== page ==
Rogue One: Then Versus Now

As with any Star Wars subject, one of the most important things I had to do while watching Rogue One was to separate what I know from what is now true; separate the Legends continuity from that of the Reboot. While The Force Awakens stripped away a lot of content that always would have been at risk were George Lucas to produce an Episode VII – everything from Mara Jade to Vestara Khai – Rogue One is set in an era that is even more entrenched in our collective memories. Lando Calrissian and Han Solo’s backstories were well set into place before the first stories of the Solo twins as preteens were written, and with them was a host of information about the galaxy at the time, most notably the Death Star.


(Miss my Rogue One: A Star Wars Story review?)

So here are some basics. In the Legends continuity, the Death Star’s components were built in a place named the Maw Installation, near an Imperial-run prison planet named Kessel (this last name all fans of A New Hope should be aware of). The black holes that make doing the Kessel run in only twelve parsecs so dangerous also all but guarantee that only those who have been given access to the navigation code have a chance in hell of getting there – and even then only those skilled at astrogation. Grand Moff Tarkin oversaw the installation, with the help of two underlings: Admiral Natasi Daala, responsible for defense and conjugal duties, and Twi’lek research facilities manager Tol Sivron (apparently Palpatine’s biggest supporter did not share his feelings about women and aliens, at least not when they could be useful to him).

The most relevant individual within the Maw Installation was Bevel Lemelisk, the architect of both Death Stars, among other things that are no longer relevant. Lemelisk was not at any risk of death when the Death Star was destroyed, which meant the Emperor was able to torture him using some pretty extreme measures before setting him to work on the second.


Pretty much immediately, Rogue One challenges these notions. Tol Sivron has been replaced by Orson Krennic, a human with a flair for the dramatic. As Krennic has a military background, it is likely that he has taken over Daala’s role as well, or has several underlings running these two points. (Full Disclosure: I haven’t read any novels related to Rogue One just yet, although I may do. I welcome any corrections or additional information in the comments.) This may not be as big an issue as it seems, as the Maw Installation has been greatly scaled down: it is now simply a single installation on a known (albeit difficult to land on) planet named Eadu.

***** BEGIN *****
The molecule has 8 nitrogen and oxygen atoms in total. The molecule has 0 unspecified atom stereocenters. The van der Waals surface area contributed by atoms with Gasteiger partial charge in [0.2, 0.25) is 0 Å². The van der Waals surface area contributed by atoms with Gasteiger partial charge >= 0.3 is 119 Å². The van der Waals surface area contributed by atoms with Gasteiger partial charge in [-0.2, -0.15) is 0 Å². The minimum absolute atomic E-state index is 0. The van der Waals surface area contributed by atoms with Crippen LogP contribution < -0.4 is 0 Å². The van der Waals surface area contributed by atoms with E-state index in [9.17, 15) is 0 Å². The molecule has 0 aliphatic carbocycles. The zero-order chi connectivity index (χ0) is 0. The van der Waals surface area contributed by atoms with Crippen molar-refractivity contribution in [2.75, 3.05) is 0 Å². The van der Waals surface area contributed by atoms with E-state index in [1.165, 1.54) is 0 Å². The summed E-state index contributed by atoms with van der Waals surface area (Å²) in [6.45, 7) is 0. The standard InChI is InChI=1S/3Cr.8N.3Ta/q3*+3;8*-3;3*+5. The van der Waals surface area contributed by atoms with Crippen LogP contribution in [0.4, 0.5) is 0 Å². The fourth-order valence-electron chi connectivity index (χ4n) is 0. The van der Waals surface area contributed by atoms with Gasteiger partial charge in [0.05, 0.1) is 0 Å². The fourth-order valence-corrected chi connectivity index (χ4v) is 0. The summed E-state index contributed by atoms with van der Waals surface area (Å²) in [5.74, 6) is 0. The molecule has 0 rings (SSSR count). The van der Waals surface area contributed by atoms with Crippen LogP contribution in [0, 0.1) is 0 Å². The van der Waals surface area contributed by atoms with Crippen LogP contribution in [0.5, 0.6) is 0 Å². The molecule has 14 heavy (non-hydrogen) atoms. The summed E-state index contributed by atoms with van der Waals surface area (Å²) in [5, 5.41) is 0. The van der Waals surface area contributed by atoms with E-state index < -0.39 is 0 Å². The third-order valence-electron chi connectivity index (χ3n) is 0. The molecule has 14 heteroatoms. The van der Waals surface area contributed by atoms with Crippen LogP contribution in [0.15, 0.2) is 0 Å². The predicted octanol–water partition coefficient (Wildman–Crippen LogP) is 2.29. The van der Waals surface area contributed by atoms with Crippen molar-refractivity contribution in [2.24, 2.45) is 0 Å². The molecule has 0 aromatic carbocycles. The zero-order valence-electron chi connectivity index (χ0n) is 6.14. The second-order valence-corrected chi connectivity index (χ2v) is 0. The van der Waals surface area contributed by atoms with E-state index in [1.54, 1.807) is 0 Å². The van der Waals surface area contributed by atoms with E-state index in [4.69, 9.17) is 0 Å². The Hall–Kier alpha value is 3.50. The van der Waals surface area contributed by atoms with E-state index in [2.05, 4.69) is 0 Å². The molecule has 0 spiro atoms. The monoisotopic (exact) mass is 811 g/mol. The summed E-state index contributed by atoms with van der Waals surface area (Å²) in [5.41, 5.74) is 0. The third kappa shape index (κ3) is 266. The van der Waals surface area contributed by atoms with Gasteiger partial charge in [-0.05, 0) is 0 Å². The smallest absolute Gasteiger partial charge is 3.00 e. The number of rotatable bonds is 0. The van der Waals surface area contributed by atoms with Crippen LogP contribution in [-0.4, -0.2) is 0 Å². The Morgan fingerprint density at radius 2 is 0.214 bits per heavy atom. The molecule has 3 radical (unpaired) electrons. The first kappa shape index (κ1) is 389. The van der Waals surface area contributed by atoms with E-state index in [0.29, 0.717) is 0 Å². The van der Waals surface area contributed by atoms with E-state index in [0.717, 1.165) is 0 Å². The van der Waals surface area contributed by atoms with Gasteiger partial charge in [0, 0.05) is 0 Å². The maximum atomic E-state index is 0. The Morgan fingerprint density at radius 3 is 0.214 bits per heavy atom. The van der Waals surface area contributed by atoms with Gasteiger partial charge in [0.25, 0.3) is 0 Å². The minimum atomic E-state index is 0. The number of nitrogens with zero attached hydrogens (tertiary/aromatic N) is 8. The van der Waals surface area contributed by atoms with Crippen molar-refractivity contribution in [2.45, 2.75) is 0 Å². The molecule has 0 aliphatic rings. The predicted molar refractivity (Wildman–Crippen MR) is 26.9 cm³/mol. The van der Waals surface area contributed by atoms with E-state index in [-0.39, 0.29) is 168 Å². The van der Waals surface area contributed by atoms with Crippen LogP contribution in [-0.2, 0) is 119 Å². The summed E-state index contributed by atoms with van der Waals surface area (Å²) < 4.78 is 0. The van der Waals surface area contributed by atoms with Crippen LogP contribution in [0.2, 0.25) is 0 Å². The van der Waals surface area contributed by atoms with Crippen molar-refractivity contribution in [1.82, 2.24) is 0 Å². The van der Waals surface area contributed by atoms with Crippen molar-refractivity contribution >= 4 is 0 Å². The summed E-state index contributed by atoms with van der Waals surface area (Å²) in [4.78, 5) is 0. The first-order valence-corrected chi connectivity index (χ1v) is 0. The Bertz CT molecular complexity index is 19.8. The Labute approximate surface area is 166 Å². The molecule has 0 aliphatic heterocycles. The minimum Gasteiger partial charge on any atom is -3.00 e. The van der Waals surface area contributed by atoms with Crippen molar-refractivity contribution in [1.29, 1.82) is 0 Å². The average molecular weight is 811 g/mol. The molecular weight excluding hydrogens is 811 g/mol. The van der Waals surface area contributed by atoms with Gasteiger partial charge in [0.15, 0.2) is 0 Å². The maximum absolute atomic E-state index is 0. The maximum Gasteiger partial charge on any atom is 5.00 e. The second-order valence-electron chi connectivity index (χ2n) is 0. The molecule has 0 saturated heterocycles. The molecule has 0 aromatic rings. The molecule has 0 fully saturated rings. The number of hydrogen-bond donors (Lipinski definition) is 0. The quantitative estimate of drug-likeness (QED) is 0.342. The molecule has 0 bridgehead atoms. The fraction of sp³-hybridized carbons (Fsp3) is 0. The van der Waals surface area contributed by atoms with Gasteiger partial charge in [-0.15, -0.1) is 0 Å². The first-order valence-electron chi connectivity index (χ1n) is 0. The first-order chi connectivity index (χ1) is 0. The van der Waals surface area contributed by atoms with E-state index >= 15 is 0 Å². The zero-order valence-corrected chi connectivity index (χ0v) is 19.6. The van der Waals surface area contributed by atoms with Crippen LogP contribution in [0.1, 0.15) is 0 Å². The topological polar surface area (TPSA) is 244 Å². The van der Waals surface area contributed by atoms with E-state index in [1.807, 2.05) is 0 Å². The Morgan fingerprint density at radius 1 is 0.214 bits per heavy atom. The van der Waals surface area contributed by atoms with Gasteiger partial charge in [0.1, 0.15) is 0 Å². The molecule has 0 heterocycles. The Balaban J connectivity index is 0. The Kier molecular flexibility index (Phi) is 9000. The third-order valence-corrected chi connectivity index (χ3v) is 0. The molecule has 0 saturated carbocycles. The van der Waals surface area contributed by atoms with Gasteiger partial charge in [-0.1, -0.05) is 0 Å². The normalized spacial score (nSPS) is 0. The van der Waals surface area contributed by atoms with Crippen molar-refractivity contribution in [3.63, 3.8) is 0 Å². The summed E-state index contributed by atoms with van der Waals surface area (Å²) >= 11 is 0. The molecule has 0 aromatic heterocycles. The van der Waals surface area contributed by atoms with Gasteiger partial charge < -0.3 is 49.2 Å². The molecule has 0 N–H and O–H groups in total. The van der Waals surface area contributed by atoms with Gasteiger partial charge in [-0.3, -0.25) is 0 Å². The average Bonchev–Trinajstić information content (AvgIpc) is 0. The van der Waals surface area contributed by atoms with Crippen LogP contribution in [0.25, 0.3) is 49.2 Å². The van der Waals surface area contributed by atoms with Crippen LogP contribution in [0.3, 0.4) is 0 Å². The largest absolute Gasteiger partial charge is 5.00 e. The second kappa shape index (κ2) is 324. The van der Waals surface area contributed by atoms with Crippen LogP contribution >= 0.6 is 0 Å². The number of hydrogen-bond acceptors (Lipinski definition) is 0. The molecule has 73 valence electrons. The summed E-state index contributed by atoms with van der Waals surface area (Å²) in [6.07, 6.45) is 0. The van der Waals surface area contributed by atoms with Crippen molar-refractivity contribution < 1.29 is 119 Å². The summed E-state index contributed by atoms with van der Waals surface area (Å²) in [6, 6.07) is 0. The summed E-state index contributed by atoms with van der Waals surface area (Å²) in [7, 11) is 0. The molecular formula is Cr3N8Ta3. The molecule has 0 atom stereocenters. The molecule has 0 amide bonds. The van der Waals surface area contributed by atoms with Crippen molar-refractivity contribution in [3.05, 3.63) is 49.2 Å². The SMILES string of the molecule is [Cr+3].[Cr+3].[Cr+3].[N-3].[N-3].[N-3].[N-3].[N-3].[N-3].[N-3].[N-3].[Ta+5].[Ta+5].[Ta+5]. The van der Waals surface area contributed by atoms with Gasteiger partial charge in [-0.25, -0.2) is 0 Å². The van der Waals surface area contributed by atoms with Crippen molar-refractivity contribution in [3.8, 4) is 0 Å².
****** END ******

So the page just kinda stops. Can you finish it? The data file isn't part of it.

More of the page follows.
Bevel Lemelisk has been replaced as chief architect and engineer with Galen Erso, who was so reluctant to continue work that he retired, moved to what appears to be the Outer Rim, and became a farmer before Krennic came and demanded that he assist with the project. Ironically, it was Krennic’s tightening his grasp that gave Erso the opportunity to help more star systems slip through his fingers.

Erso’s role explains something that didn’t need explaining when the novels about the Maw Installation were written: why it took twenty years to complete the project. In the fifteen years after the death of his wife and the less-fatal loss of his daughter, Erso slowed down the project and intentionally placed the oft-criticized thermal exhaust port weakness into the Death Star plans.

From there, we have the construction of the Death Star itself. In Rogue One, this appears to take place above a planet named Jedha (possibly implied to be an origin of the Jedi, especially considering remarks made when the temple in its capital city is destroyed). This replaces the planet Despayre, a name that never could have survived into the reboot era, although it would be nice if the Alliance chooses to rename the planet in remembrance of the Death Star and make it into a rallying cry.


Finally, we get to what is probably the reason why this movie was made. In the Legends Continuity, there were quite a few missions to obtain the Death Star plans, effectively making them into a jigsaw puzzle or scavenger hunt whose pieces were scattered across the galaxy. Leia Organa, Rahm Kota, and Garm Bel Iblis’s factions originally each independently verified the existence of the Death Star, which was consolidated into the single mission on Jedha. Bothans working under the distraction of a Death Star prison riot, Kyle Katarn’s mission to Danuta, and Han Solo’s ex-girlfriend Bria Tharen’s mission to Toprawa all separately collected different parts of the plans, which were eventually transmitted to the Tantive IV. Members of the new LucasFilm Story Team have stated that fixing issues where overzealous and under-supervised writing teams overwrote one another was one of the goals of the Reboot Continuity, and indeed, Rogue One definitively replaces these three separate missions with a single one to Lehon Scarif.

And to close this article off…would it have been so difficult, Gareth Edwards, for Cassian to intercept a shuttle on its way to the spice mines of Kessel instead of a train in the desert? I wouldn’t even be mad if you left Moruth Doole out (although you could easily include him). Such a missed opportunity for a New Hope reference.

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